Why you aren't supposed to Wear White after Labor Day and Why Dallas Does

*last photo by Bret Redman, D Magazine

Tobi Halter Dress (c/o) | Nude pointed toe Flats | BaubleBar Earrings | Kendra Scott Elton Bracelet | OPI We The Female Nail Polish

I'm a born and raised Texan - I have roots here, but also in Arkansas. My mom is from Garland (where I was born and raised) and my dad is from Little Rock, so I have deep southern habits, whether it be the colloquialisms that I use or just weird southern traditions. For example, with Thanksgiving coming up, we eat dressing down here, instead of stuffing, like you northerners ;)

Anyway, one of those traditions is not wearing white after Labor Day, until Easter rolls back around. I vividly remember picking out new white Easter shoes each year, for the sheer reason that we could wear white again! I know that you "can" wear white after winter, but I don't really like to...plus I'm pretty I couldn't especially with how my Grandmother felt about it! Now, this year is a bit different, as I am getting married at the end of the month. I will have to wear white. SIGH. I guess it's a sacrifice I can make ;) Side note - I do love cream and winter white, just not stark white in the chilly months! See my thoughts on how to wear white in the winter, here!

The other reason I have worn white after Labor Day and actually did last year too, is because of Diner en Blanc Dallas! It's a dinner that originates in France, but this is the second year we have had one here in DFW! Basically you sign up to attend and on the day of the party, you hop aboard a bus, with a table, chairs, and your food, and you travel to a secret destination. Oh, and in all white! Head to toe, baby. There's a dance floor, and a dj, with yummy a la carte food and drinks you can purchase, if you run out, or just want something different. There's a signature napkin wave at the ringing of a bell, and best of all, fireworks! It's a really great time, so if you ever have the chance to attend, please do! So yes, Dallas wear white after Labor Day for Diner en Blanc, but they also do a little bit into September, as well, because it is so hot. And, well, Dallas is Dallas.

Okay, so back to the whole not wearing white after Labor Day...what did it stem from? In two words? Social Status. Picture yourself in a time when there wasn't any air conditioning and lots of layers were worn, no matter the weather outside. Can you imagine wearing a bunch of skirts in the Texas heat? I cannot. Anyway, so first of all, white was worn to keep cool; however, you could immediately tell how well off someone was, because their whites were not dingy or dirty. So while it was cool (literally) to wear white in the summer, going into the fall, it didn't make sense.  There was no need for it. BUT white fabric is super cheap. No color or dye is needed, so not only did it work for summer months, but it was affordable to everyone. Remember the people with the bright white clothes due to their wealth? Well, what's the point of not wearing white - if you actually need to stay warm, and can afford other colors of clothing, then why not? Wearing white after Labor Day became a sign that you were unable to afford new clothes, in different colors. It separated the peasants from the princesses, for lack of a better analogy.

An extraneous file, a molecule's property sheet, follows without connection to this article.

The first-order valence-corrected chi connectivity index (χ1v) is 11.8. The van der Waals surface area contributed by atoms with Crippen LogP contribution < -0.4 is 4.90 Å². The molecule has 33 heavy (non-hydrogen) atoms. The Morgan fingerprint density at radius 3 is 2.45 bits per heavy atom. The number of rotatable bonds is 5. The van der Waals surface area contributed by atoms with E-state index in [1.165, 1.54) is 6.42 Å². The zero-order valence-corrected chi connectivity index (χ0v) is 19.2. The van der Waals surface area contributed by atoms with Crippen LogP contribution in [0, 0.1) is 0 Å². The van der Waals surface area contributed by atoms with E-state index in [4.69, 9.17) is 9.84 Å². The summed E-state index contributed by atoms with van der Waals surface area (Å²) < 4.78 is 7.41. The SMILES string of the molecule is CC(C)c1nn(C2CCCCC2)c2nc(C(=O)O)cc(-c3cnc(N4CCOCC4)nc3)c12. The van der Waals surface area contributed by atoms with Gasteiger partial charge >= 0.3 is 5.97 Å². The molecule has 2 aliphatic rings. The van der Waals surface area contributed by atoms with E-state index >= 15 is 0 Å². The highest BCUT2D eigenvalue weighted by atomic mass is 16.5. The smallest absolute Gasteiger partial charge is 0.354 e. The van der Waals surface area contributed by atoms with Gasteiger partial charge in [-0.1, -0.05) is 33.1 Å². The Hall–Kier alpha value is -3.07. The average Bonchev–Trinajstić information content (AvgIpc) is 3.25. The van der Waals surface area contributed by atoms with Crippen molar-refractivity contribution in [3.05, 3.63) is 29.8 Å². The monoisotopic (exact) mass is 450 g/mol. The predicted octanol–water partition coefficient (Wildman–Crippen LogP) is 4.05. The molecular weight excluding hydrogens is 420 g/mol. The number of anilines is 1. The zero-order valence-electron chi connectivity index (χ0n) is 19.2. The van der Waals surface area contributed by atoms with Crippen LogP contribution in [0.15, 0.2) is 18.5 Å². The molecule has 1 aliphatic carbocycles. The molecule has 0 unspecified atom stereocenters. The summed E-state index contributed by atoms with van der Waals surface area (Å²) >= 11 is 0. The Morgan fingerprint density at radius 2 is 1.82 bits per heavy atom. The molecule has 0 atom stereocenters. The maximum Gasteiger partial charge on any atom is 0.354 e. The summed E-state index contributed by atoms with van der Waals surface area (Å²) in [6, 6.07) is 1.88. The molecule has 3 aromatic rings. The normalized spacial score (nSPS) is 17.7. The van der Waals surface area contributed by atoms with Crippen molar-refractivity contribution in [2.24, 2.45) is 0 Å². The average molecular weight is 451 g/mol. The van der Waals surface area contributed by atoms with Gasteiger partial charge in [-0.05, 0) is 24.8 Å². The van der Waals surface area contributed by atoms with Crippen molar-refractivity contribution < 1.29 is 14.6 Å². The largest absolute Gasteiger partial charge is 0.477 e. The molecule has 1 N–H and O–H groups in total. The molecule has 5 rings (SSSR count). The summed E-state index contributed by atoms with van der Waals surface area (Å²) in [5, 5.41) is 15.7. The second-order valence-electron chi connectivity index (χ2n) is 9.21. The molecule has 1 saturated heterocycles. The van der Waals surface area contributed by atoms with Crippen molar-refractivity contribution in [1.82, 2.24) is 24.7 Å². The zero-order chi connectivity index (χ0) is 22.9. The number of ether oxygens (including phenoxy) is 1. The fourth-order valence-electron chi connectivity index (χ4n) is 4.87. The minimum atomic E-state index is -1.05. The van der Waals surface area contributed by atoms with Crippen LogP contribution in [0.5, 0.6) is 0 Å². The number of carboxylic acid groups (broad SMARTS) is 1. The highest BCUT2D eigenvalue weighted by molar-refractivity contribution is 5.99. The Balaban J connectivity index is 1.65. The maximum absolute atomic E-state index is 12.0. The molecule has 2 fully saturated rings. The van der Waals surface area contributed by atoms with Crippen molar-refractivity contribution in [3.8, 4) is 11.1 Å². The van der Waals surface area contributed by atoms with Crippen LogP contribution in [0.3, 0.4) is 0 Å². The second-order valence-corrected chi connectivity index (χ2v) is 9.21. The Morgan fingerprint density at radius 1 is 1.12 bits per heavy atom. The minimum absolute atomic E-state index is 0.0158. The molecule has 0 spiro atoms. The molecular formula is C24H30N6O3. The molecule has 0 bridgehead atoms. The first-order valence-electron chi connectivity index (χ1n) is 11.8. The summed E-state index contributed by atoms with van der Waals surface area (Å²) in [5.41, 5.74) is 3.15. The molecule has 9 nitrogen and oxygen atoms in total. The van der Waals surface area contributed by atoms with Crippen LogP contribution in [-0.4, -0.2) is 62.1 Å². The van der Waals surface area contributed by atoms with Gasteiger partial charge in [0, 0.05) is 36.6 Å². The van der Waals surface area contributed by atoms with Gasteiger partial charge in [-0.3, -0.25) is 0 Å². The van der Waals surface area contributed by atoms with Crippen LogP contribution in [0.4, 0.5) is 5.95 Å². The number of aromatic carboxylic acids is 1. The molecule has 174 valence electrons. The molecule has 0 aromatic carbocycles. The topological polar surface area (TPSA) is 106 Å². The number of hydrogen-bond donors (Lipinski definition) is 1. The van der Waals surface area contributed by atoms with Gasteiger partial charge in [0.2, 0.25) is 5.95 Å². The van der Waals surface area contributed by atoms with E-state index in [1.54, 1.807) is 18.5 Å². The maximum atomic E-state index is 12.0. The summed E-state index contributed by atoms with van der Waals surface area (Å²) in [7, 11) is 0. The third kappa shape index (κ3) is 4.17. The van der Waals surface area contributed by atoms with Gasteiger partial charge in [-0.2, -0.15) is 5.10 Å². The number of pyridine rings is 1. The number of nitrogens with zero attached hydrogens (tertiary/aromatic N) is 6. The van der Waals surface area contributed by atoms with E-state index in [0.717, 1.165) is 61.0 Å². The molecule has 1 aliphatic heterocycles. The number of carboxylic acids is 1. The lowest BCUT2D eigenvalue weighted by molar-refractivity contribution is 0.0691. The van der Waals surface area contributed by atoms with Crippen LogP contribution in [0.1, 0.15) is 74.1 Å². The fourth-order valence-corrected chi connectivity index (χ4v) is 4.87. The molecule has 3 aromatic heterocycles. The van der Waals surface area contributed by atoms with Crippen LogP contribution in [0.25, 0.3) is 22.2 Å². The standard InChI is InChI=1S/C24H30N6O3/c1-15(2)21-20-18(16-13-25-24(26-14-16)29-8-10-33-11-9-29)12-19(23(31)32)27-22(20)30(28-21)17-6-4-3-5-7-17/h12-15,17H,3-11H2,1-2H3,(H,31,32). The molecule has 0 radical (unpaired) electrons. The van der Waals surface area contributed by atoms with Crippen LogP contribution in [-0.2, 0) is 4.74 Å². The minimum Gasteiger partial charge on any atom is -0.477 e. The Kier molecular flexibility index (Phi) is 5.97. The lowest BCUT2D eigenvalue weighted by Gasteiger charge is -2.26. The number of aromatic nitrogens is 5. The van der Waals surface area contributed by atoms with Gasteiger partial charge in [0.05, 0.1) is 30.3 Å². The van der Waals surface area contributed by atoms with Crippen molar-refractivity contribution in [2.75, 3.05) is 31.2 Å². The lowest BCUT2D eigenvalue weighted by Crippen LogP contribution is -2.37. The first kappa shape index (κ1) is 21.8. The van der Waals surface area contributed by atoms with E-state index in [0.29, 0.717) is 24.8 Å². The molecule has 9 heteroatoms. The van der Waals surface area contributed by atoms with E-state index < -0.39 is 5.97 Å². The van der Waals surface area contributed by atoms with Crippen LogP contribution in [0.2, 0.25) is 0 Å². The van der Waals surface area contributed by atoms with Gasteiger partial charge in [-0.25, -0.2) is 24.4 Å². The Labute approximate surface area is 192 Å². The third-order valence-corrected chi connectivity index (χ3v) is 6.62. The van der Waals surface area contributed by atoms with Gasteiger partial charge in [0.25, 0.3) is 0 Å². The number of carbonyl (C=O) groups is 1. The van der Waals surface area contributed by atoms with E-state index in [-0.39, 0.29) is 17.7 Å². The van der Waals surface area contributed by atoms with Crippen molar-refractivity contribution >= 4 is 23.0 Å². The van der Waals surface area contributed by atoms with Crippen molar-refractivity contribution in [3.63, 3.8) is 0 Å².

Today, the same thing still exists, but in different ways. IE school uniforms. Part of the reason my schools never had uniforms in any grade level (pre college), is because most people couldn't afford the necessary clothing, and if they could, it would be like 1 set. The whole point of uniforms is to make people look the same, but if you have someone wearing the same shirt every day, they definitely won't look the same...I digress. Do I agree with the reasoning? No, not really. It's mean to purposely separate yourself from others regarding money issues. Will I wear white after Labor Day? No. The chances are very slim. In Dallas, we are still hitting 80 degree highs, so I'll admit, it's a little toasty, so white kind of still makes sense. I can let that slide, but if you pull out your skinnies that look like you have had them use Crest Whitestrips, I'm probably going to roll my eyes and say "why"? Also fabrics like seersucker and linen are a no-no then too. Again, could probably get by with some early September wearing, but otherwise, the vibe of those clothes, just don't match the season. You feel me?

I feel like people think they're "sticking it to the man" by wear crisp white after Labor Day. If you look at history, that's not really the case. I mean I guess you kind of are because you are taking away a barrier that used to be put in place? But these days, you can't judge a book by its cover or a person's wealth by what they wear. Do I care if you don white after Labor Day? No. Just because I'm not doing it, doesn't mean I think you're weird for doing what you want. And no, I'm not just going to change my mind, because some magazine tells me I can now. For me it's more about heritage, remembering my family, getting new Easter shoes. It makes me smile.

Did you know the real reason for not wearing white after Labor Day, before this post? Do you take part in wrecking this age old tradition and sporting white after the cutt-off day? Let me know what you think!

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